WhatsApp claim that users’ messages are never stored on their server after delivery to the recipient. So we are expecting that Facebook could never dig into our private messages history, but that doesn’t mean — it will not store in the future.
Can we trust Facebook and WhatsApp?
Well, 70% users don’t trust Facebook with their personal information, whereas a large percentage of users still trust WhatsApp for sharing personal information.
WhatsApp has many Security issues as well as privacy issues, but that hasn’t scared off its more than 450 million users around the world.
Alternate Secure & Encrypted messaging Smartphone apps? 
If you care about your privacy a lot and don’t want to hand your communication to Facebook, you might want to look into secure messaging solutions, like – Surespot an open-source Android and iOS messaging solution and Threema, end-to-end encrypted app for Android and iOS.
What would be the next in Facebook’s shopping list? A mobile handset company?

Samsung 5G Test ‘Hundred Times Faster’ Than 4G

Samsung Debuts Its New Flagship Smartphone, The Galaxy S IV

The company says its test on next- generation mobile technology give speeds several hundred times faster than current 4g network.

Samsung has developed 5G mobile technology which could let users download a film to their phone in just one second.

The electronics giant claims it is “several hundred times faster” than current 4G services and will allow users to send massive data “practically without limitation”.

“As a result, subscribers will be able to enjoy a wide range of services such as 3D movies and games, real-time streaming of ultra high-definition (UHD) content, and remote medical services,” the company said on its blog.

Unfortunately for smartphone fans, the technology is still early in its development phase with Samsung saying it is unlikely to appear in a handset before 2020.

Customers using 4G services – currently provided in the UK by EE – get average speeds of between eight and 12 megabits per second (Mbps), with some cities to be boosted to 20Mbps this summer.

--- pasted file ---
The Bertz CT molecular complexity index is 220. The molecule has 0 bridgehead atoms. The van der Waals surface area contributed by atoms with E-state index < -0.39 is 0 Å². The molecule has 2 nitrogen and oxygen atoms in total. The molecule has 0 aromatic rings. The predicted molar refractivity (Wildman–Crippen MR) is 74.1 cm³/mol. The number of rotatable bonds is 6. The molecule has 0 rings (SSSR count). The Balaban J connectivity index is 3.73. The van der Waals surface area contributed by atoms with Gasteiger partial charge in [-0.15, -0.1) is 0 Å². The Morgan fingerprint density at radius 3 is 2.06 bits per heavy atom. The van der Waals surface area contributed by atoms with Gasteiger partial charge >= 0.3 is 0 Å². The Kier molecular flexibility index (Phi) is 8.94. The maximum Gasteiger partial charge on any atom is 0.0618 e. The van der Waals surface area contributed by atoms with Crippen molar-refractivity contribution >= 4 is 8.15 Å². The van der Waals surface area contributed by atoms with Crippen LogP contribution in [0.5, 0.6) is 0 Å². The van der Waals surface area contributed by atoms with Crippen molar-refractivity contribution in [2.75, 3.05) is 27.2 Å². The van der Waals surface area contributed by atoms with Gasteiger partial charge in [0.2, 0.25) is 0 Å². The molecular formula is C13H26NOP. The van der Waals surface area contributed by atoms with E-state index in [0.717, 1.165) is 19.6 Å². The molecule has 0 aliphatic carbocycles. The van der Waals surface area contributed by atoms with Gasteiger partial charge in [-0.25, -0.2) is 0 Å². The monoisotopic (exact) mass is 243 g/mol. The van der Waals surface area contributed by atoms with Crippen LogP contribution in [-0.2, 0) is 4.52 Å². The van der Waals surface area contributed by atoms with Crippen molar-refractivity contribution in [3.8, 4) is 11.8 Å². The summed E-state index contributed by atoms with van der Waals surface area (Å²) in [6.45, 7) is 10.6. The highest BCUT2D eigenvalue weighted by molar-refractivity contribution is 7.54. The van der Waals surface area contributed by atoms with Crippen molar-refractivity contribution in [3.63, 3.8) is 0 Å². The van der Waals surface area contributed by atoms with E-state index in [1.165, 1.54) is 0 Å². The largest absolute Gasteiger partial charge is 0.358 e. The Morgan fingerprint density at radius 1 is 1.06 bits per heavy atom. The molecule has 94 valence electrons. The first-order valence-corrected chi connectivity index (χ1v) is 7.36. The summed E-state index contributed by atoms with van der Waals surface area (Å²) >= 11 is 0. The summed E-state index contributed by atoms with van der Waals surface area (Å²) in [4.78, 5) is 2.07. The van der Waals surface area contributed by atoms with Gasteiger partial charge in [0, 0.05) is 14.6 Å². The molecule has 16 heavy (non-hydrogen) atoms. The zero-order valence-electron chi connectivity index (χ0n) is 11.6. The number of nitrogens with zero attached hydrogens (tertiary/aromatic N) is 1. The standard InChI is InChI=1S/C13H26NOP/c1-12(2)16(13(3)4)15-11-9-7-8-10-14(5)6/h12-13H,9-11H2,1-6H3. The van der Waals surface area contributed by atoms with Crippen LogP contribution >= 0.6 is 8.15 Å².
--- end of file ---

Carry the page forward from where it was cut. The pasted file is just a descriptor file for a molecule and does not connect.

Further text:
Other UK networks are preparing to launch their own 4G services.

However, Samsung’s research puts those speeds in the shade and offers a glimpse of a future where data arrives almost instantly.

Its 5G tests, using “adaptive array transceiver technology”, gave speeds of “up to 1.056 gigabytes (Gbps)” – but only over a distance of two kilometres.

The South Korean firm, the world’s top smartphone maker, hopes its work will prompt other groups to step up their own 5G research.

China set up a government-led 5G research group in 2012, while the European Commission is also lining up millions of euros of funding into the technology.

Apple still rules in Japan as carriers battle to sell iPhones

Tokyo – Apple Inc’s disappointing third quarter was nowhere in evidence in Japan, where sales increased more than 40 percent as the highly anticipated launch of the new iPhone by Japan’s biggest mobile firm boosted sales – at rival carriers.

Japan accounted for nearly 10 percent of Apple’s global revenue in July-September, its gadget-loving consumers enticed by discounts and cash-backs from carriers under threat as industry leader NTT DoCoMo Inc finally began selling the iPhone after years of foot-dragging.

For Apple, that price competition has helped to cement iPhone’s dominance in the market.

“Japan is Apple country,” said Serkan Toto, a Tokyo-based technology consultant. “(It) was positioned as a cool gadget to have, not because of its advanced features – it doesn’t have a lot of things feature phones have, no e-Wallet, no digital TV tuner – it’s a lifestyle product.”

The California-based company is considered well placed to extend its lead in Japan over Samsung Electronics, whose Galaxy smartphones dominate in China and Europe, after DoCoMo’s entry helped boost the iPhone’s share to a record 34 percent in September, according to Counterpoint Technology Marketing Research.

Ironically, DoCoMo was not the main beneficiary – at least not yet – from its leap into the iPhone market.